Among those guests was Josh Barber, now the senior manager of aquatic and reptilian life at Columbia University and the president of the Zebrafish Husbandry Association. Twenty years ago, Barber was 13, and living in a homeless shelter in Dixwell with his mom and nine siblings. At the time, his mom was battling stage four breast cancer, and still working to get her kids the academic help they needed. Enter Alexander, the book bank, and a request for help.
“Chris was all gung-ho for trying to figure this out,” Barber remembered Wednesday night. She found students from Yale who were willing to tutor Barber and his siblings on a volunteer basis. From “a little room in the back of the book bank,” Barber became an avid reader. Aware of his love for fish, Alexander squirreled away books on marine life for him, ready with a new title when he came in each week.
“It had a lasting impact on me and my life,” he said. Barber went on to complete high school, and then pursue studies in biology at Wheaton College and Columbia University. After finishing graduate school, he found a job where he could be “a fish nerd” full time.
“I just think it’s so important to thank all of you guys, because sometimes you may not know what happens to the people you teach and the people you tutor,” he said. “You may never see them again, or maybe they come back as tutors. But you do have a lasting impact on each and every student. I want to thank you from the bottom of my heart.”
Stacy Spell and Reader to Leader Sebastian Ward.
There with his wife Virginia, veteran tutor Stacy Spell remembered the early days at Bristol Street as a kind of controlled chaos, where students built their bridges to the future page by page. Now a retired police detective and the former head of Project Longevity, Spell first found New Haven Reads as a parent, when his son Noble was 10 and struggling with math and reading.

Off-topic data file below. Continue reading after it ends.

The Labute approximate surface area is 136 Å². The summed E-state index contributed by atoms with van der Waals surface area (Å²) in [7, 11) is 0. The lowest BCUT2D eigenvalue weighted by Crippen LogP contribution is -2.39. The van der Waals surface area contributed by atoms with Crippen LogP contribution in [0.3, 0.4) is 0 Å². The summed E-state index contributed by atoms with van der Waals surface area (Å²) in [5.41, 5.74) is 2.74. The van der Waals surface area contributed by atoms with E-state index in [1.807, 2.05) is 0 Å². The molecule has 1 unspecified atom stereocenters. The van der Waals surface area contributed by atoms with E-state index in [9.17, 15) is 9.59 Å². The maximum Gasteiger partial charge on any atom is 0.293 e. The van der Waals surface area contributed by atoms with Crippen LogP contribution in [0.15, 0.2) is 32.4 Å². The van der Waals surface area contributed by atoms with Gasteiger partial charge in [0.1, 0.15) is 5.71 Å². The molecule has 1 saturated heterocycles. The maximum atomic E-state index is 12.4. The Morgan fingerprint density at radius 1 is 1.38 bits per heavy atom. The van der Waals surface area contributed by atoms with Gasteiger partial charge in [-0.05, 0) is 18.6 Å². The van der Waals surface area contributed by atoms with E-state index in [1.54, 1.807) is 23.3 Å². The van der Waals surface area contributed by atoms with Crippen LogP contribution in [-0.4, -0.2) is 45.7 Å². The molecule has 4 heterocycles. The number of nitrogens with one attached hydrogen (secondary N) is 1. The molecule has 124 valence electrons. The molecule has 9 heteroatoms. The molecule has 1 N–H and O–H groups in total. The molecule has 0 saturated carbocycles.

The year was 2006, he said Wednesday. When Spell first arrived at 45 Bristol St., Alexander was at a desk, trying to hold an entire operation together. Around her, there was a line out the door of families who wanted to sign up for tutoring. When he asked her what he could do to help, her response was immediate: “Sign up to become a tutor.”
For Spell, who grew up in Newhallville, it was a natural fit. Reading has always been “a major part of my life,” he said. As a kid, books like Robinson Crusoe, Call of the Wild and The Adventures of Huckleberry Finn instilled in him a love for adventure that he still holds onto today, as both an urban farmer and a beekeeper in the city’s West River neighborhood. When Spell was a cop conducting homicide investigations, he met people who couldn’t read their rights.
He vowed that he would tutor as long as he was able—and has kept that promise. Bristol Street is still a home away from home, for two hours every Wednesday afternoon. Noble, who is now a champion reader, also volunteers. So does Spell’s daughter Symphony.
Gillis, who was recognized Wednesday for her years of work in literacy. "Kirsten and I have been thought partners, as we are soul sisters, who fight for equity for all of our children, especially those who don't have access to resources," she said during brief remarks.
Wednesday, he had the chance to reconnect with Sebastian Ward, a “Reader to Leader” who was once a student in the program, and is now a freshman at Yale and tutor in the program. Years ago, the two met when Spell was a substitute tutor paired with Ward for a few afternoons.
Spell still remembers the chess games the two played at the end of their sessions together. “His [Ward’s] strategy game was out of this world,” he said. Ward, in turn, remembered how adventure and fantasy authors like J.K. Rowling, Rick Riordan, Christopher Paolini and Eoin Colfer helped him catch the reading bug by the end of second grade. Now, he’s thinking about double majoring in History and English at Yale.
“I’m so proud of you,” Spell said in a hushed tone as the two posed for a photo. “I knew you’d be destined for great things.”
Sandy Flores with Bristol Street Assistant Site Director Jailene Garzon and Science Park Assistant Site Director Emma Pendon.
Nearby, sisters Melba and Sandy Flores remembered their own introduction to New Haven Reads, which started when Sandy was just two, and Melba was six. Both of them knew and loved Alexander—as did their mom, Melba Perez. “She was just so kind, and she always tried to help,” Perez said.